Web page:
Will 2021 hold one last deflation scare?
With many looking ahead to a world of high inflation, John Stepek looks at a couple of potential scenarios that could give the world one last deflationary fright.
At this time of year my inbox is flooded with predictions for the year ahead. Today, I thought I'd pull out some of the more interesting ones to share with you.
We all know that predicting the future is impossible. Or if you didn't, then I'm pretty sure 2020 might have taught you a thing or two. But it's certainly worth thinking about whether there are any outcomes that could spring nasty surprises or present intriguing opportunities – just in case.
A deflationary fright that leads to an inflationary new world
According to Vincent Deluard of financial services group StoneX, 2021 will be the year of the V: “Vaccine, Value, Velocity”. I happen to agree with these, so I'm a bit biased here.
But one thing I find interesting is Deluard's point that this winter is likely to look grim from an economic point of view, due to the fresh wave of lockdowns. He notes that “investors have their eyes on the ‘spring of hope’ rather than the ‘winter of despair’”. Stockmarkets are forward-looking, so the bad economic and earnings data probably won't faze them. However, it will panic politicians and central bankers. As a result, there's a good chance that they'll pour on even more “stimulus”.
But this deflation scare will prove to “be the mirror opposite of the inflation scare of 1980-1981”. Back then, as Deluard points out, Paul Volcker's interest rate hikes had already killed off the inflation of the 1970s. But bond investors had been “traumatised by a decade of catastrophic losses... over-reacted to a couple of bad inflation data points”. As a result, bond yields went even higher and the Fed tightened even further (unnecessarily so, reckons Deluard).
In short, after 40 years of disinflation and ten years of encroaching deflation, the authorities are primed to go overboard in response to any sign that the economy is heading back into a slump. So what does that mean? Well, you potentially get a sell-off in the cyclical recovery plays that have done well in recent months. But what happens after that?
Well, we get the reflationary boom. Demand suddenly returns as people are let out. But there's nothing for them to buy because companies have been running down their stock, because many of them have been on near-life support for almost a year. “I expect prices to spike across the still-disrupted supply chain in 2021”, says Deluard.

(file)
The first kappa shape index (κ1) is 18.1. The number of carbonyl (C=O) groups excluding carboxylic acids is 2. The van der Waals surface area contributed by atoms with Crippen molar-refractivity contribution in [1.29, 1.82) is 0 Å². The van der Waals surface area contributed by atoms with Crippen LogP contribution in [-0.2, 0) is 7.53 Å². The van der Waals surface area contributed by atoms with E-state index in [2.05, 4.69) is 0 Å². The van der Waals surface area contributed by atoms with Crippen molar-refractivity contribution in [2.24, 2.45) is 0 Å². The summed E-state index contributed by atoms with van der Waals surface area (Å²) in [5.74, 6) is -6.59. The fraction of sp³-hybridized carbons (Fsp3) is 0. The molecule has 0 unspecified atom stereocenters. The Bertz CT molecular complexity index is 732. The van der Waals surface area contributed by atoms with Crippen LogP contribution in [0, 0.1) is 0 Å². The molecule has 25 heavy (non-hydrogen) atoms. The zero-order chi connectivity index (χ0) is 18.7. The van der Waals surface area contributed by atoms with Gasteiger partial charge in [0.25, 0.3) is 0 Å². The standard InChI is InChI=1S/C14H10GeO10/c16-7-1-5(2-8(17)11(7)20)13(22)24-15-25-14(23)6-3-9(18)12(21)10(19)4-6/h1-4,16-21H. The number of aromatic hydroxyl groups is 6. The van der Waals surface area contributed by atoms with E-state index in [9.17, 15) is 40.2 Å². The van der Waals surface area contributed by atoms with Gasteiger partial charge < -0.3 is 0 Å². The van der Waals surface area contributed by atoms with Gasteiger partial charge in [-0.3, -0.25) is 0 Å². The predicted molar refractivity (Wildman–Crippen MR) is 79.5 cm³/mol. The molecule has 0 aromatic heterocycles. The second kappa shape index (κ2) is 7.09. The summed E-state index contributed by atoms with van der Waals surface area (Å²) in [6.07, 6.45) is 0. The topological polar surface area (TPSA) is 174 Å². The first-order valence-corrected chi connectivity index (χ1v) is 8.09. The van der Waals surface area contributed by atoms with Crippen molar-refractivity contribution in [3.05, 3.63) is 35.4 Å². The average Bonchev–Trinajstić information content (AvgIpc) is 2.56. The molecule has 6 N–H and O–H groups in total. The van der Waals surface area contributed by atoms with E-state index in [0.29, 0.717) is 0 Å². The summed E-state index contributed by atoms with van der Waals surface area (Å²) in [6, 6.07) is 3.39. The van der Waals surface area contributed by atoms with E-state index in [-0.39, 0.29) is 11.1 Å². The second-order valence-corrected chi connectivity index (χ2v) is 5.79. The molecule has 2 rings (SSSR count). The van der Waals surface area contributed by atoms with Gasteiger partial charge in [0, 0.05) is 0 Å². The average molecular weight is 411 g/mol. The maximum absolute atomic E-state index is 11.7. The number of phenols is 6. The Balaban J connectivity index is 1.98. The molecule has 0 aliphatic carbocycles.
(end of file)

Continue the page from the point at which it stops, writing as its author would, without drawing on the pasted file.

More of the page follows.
I must say this makes a lot of sense to me. As do Deluard's portfolio suggestions, which are similar to the ones we've been arguing for all year – emerging markets, value stocks, and miners. He also suggests hedging the portfolio by owning – among other things – gold and the Japanese yen.
We've looked at ways to get exposure to all of these in recent issues of MoneyWeek. If you're not already a subscriber, get your first six issues free here.
Could France need a bailout?
Another end-of-year report that's always an entertaining read is SaxoBank's Outrageous Predictions. This is where the group's analysts try to put their contrarian caps on and take a guess at what wildly unusual things might happen in the year ahead.
One that caught my eye came from Christopher Dembik, the head of macro analysis – the idea that Germany might end up bailing our France.
What's the rationale here? Well among all developed nations, France had a strikingly high debt-to-GDP ratio even before Covid-19, and if you include private debt then it's in a much worse conditions than Italy or Spain. Throw in the impact of coronavirus and the picture is downright ugly.
Dembik paints a scenario in which French banks are hit by a wave of corporate bankruptcies. That sparks a sell-off of the French banking sector, and in the end, "France has no other choice but to come begging cap in hand to Germany, in order to allow the European Central Bank to print enough euros to enable a massive bailout of its banking system, to prevent a systemic collapse."
Why did this one catch my eye? Well, it reflects a point made by financial historian Russell Napier in his podcast interview with Merryn earlier this month. (Listen to that here.) Russell's argument is that a heavily-indebted France (the gap between the state of the French balance sheet and that of Germany's is far, far wider than it was when they first shared a currency) would have to lead to the dissolution of the euro, in order to keep the European Union together.
Would Germany agree to mass money printing instead? It's an interesting idea. Either way, it highlights a significant tension point in the eurozone over the year to come. I wouldn't make it your top priority investment-wise, but as 2021 progresses and the French election of 2022 starts to loom into view, don't be surprised if this one creeps up the risk agenda.